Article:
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Cloud incident response and forensics: What enterprises need to know

Performing cloud incident response and forensics requires a different approach. Expert Matt Pascucci outlines the steps enterprises should take with cloud service providers.

As the industry continues moving toward the cloud, security practitioners need to not only secure the cloud implementation...

but be able to perform incident response and forensics in it afterward. Many organizations are already using cloud in one form or another, and depending on the service model – infrastructure as a service, software as a service or platform as a service -- will have to adapt their incident response and forensic investigation programs accordingly to encompass the cloud. This article reviews the concerns and benefits of performing cloud incident response and forensics.

Cloud incident response: Getting started

The first thing that needs to be performed when moving to a cloud service provider is an assessment of what the organization has currently and how moving to the cloud will change its incident response and computer forensic programs. Performing these programs in the cloud is a new field and needs to be fully understood before making the transition. A key factor through this effort is determining the service model of all systems utilizing the cloud and where the data is being stored. This will help guide your decisions on how processes will be handled during an incident quicker if an organization is aware of where data is being stored.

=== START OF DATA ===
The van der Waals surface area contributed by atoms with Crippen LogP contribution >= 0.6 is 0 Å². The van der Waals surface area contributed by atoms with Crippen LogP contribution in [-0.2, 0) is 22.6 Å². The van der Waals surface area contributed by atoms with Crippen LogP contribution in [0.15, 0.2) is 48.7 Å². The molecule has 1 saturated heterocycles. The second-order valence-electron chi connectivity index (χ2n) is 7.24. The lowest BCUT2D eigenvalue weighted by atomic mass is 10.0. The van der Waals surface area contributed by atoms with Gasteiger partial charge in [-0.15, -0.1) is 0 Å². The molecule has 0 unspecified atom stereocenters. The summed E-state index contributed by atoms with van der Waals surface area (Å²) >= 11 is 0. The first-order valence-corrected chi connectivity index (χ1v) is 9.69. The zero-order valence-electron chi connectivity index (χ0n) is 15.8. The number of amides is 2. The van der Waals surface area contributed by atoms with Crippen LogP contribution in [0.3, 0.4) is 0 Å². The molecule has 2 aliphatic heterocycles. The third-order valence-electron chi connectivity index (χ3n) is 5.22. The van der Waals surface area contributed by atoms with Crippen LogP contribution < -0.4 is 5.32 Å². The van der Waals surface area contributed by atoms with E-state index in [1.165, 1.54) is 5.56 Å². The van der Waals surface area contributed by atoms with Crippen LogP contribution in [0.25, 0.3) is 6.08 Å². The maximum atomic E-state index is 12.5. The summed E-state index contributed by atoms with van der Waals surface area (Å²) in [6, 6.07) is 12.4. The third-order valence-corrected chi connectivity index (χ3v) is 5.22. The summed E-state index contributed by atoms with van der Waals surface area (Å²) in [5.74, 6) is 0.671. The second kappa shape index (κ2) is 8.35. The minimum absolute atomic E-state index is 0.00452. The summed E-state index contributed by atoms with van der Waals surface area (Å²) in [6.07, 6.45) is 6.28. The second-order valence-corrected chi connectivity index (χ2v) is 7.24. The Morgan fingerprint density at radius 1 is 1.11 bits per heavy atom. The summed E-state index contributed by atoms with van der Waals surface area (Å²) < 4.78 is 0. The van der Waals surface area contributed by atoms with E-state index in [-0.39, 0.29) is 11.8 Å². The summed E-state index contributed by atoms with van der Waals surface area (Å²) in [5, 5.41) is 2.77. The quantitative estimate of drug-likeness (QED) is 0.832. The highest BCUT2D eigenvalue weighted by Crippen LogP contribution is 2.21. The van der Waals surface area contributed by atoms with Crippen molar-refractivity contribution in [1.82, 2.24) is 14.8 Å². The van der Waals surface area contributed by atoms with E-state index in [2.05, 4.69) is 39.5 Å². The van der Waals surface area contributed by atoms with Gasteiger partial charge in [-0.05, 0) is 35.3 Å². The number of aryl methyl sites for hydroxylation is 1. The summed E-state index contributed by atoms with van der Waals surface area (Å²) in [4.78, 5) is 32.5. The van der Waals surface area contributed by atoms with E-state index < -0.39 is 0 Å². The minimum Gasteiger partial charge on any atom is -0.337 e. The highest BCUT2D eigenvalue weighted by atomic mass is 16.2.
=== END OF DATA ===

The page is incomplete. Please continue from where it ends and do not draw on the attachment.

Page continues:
Also, many times an organization will slowly make the transition to the cloud and still keep a presence in its local data center. It's with this hybrid architecture an organization needs to be careful the most since its current incident response and computer forensic tools weren't designed or implemented for the cloud. This can leave dark spots in your network and allow attacks to go unnoticed without the capability to perform cloud forensics. For example, will logging a cloud system have the ability to come locally to your on-premises log management storage? How will an organization handle an intrusion prevention system inspection now that the traffic doesn't leave the cloud instances? An architecture that's both in the cloud and tethered to the physical world can be dangerous if not thoroughly designed from this viewpoint.